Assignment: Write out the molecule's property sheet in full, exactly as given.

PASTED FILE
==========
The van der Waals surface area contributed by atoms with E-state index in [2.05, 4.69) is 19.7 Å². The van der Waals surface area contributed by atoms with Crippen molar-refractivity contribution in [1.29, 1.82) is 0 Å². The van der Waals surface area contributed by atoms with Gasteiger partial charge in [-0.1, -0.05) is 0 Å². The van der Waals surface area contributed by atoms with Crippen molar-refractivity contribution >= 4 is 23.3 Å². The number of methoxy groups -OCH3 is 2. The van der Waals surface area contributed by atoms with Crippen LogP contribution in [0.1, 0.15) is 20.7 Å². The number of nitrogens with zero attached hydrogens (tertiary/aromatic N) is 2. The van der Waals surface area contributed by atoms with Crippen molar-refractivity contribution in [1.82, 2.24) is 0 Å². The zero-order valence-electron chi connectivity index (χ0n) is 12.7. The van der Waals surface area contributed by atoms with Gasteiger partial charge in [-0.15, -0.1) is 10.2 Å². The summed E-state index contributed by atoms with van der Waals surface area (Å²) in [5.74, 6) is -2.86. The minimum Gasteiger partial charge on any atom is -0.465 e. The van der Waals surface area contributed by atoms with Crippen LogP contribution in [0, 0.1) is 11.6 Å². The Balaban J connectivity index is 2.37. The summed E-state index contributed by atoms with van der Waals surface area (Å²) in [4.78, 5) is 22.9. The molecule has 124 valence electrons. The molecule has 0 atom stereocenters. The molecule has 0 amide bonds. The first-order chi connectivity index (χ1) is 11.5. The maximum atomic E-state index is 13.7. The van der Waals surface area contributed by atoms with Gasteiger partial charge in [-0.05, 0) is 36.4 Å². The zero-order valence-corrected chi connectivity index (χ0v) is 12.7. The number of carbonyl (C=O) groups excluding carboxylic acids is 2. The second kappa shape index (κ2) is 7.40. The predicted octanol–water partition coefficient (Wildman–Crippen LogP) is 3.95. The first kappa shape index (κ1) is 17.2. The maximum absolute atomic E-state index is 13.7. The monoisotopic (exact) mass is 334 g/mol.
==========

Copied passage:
The van der Waals surface area contributed by atoms with E-state index in [2.05, 4.69) is 19.7 Å². The van der Waals surface area contributed by atoms with Crippen molar-refractivity contribution in [1.29, 1.82) is 0 Å². The van der Waals surface area contributed by atoms with Gasteiger partial charge in [-0.1, -0.05) is 0 Å². The van der Waals surface area contributed by atoms with Crippen molar-refractivity contribution >= 4 is 23.3 Å². The number of methoxy groups -OCH3 is 2. The van der Waals surface area contributed by atoms with Crippen LogP contribution in [0.1, 0.15) is 20.7 Å². The number of nitrogens with zero attached hydrogens (tertiary/aromatic N) is 2. The van der Waals surface area contributed by atoms with Crippen molar-refractivity contribution in [1.82, 2.24) is 0 Å². The zero-order valence-electron chi connectivity index (χ0n) is 12.7. The van der Waals surface area contributed by atoms with Gasteiger partial charge in [-0.15, -0.1) is 10.2 Å². The summed E-state index contributed by atoms with van der Waals surface area (Å²) in [5.74, 6) is -2.86. The minimum Gasteiger partial charge on any atom is -0.465 e. The van der Waals surface area contributed by atoms with Crippen LogP contribution in [0, 0.1) is 11.6 Å². The Balaban J connectivity index is 2.37. The summed E-state index contributed by atoms with van der Waals surface area (Å²) in [4.78, 5) is 22.9. The molecule has 124 valence electrons. The molecule has 0 atom stereocenters. The molecule has 0 amide bonds. The first-order chi connectivity index (χ1) is 11.5. The maximum atomic E-state index is 13.7. The van der Waals surface area contributed by atoms with Gasteiger partial charge in [-0.05, 0) is 36.4 Å². The zero-order valence-corrected chi connectivity index (χ0v) is 12.7. The number of carbonyl (C=O) groups excluding carboxylic acids is 2. The second kappa shape index (κ2) is 7.40. The predicted octanol–water partition coefficient (Wildman–Crippen LogP) is 3.95. The first kappa shape index (κ1) is 17.2. The maximum absolute atomic E-state index is 13.7. The monoisotopic (exact) mass is 334 g/mol.